The burger's best buddies are workhorses in the kitchen. Here are the basic specs.
It's estimated that Americans eat about 2 millions of tons of French fries each year. The popularity of French fries is hardly a mystery: People love fries inside and out: the salty, crunchy exterior and the fluffy, moist interior. They go great next to a burger and they also do very well dressed up: think white truffle oil, Parmesan cheese and chopped fresh herbs.
Operators love fries, too: they have a relatively low food cost and are easy to prepare. Think of them as a foodservice menu workhorse. Here are some French fry facts, plus tips on how to avoid missteps when purchasing.
One common mistake operators make is purchasing the least expensive fries, assuming that low pound price translates into low cost per serving. It turns out that cost-per-pound is just one factor that influences profitability.
Think in servings-per-pound (i.e. short fries tend to pack more tightly into serving containers). There are differences in yield among French fry products. The primary factors affecting yield are grade, cut size, potato solids and length. A lower price fry on average will yield fewer servings per pound than a higher quality fry of the same cut. The additional servings on a higher quality fry will generate incremental revenues, exceeding any extra cost per serving.
High Solids/Low Moisture
Make sure the fries you buy are made from high solid/low moisture potato varieties (check with your supplier). Solids are communicated in percentages. For example, if a French fry has 31% solids, it means 31% of the product is potato and oil and 69% is water. As a rule, the best fries have solid contents of about 21%.
Why is this important? Because high solid French fries absorb less fat, have a consistent golden color when prepared, provide a more true potato taste, stay crisper and hotter longer and shrink less than low-solid versions. Also, high-solid French fries have had most of the water processed out of them. Excess water quickly breaks down fryer oil, resulting in high shortening usage and higher expense.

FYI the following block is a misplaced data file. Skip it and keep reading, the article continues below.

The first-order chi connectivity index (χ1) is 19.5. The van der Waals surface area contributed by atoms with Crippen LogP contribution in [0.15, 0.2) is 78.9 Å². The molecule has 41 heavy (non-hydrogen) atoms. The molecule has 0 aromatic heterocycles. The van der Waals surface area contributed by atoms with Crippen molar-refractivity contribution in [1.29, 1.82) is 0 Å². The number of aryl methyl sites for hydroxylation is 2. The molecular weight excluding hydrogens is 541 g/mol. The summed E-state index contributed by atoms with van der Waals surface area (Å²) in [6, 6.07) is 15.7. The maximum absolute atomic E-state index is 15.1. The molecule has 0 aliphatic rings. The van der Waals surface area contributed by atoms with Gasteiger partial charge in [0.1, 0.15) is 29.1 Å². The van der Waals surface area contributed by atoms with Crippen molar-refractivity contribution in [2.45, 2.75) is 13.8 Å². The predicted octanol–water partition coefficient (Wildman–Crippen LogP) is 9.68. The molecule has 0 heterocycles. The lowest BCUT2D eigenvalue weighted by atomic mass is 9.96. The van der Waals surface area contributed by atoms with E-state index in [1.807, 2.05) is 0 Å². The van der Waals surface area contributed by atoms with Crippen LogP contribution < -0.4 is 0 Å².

When selecting the French fry product that best suits your needs, consider these variables: shape, length, grade, thickness, skin on/off and flavoring and coatings.
Traditional French fry shapes include straight cut (also known as “regulars”), crinkle cut and shoestrings. Other popular shapes include “curlicues,” rings and crisscuts, which have a waffle-like appearance. The latter products take up more space on a plate or in a portion pack.
Frozen French fries are available in two grade levels: U.S. Grade A (or U.S. Fancy) fries have these characteristics: good flavor and color (when baked or fried); are practically uniform in size and symmetry; are practically free of defects; and possess a good texture. U.S. Grade B (or U.S. Extra Standard) fries have reasonably good flavor and color, are reasonably uniform in size and symmetry, are reasonably free of defects and possess a reasonably good texture.
Fry length is not a determining factor of grade. When purchasing fries, focus first on the grade of the product and then specify the length you need. A good rule of thumb: a higher grade product requires fewer fries and less weight to create a serving than a lower grade fry.
USDA specifications for length are: extra long (80% of individual pieces are more than 2" long and 30% are more than 3" long); long (70% are more than 2" long and 15% are longer than 2"); medium (50% are more than 2"); and short (less than 50% are longer than 2"). Proprietary length fries with standards that often exceed those set by the USDA are widely available.
Consistently long fries yield more servings per pound and provide better plate coverage.
Frozen fries should have a bright white color.
This is key because the thickness of your fries will affect preparation time, plate coverage and heat retention capabilities. Regular cuts are typically sold in 3/8" to ½" thickness; shoestrings from 3/16" to 5/16" thick; and crinkle cuts from 5/16" to ½" thick.
Fries with skin on are vitamin rich and look natural.
Flavoring and seasoning levels vary and include western, fajita, and Cajun. An added benefit: offering seasoned fries can translate into savings through a reduction of condiment usage.
A few years ago, French fry manufacturers introduced a clear, flavorless coating that is applied to fries to enhance heat retention in cooked product up to twice as long as non-coated fries.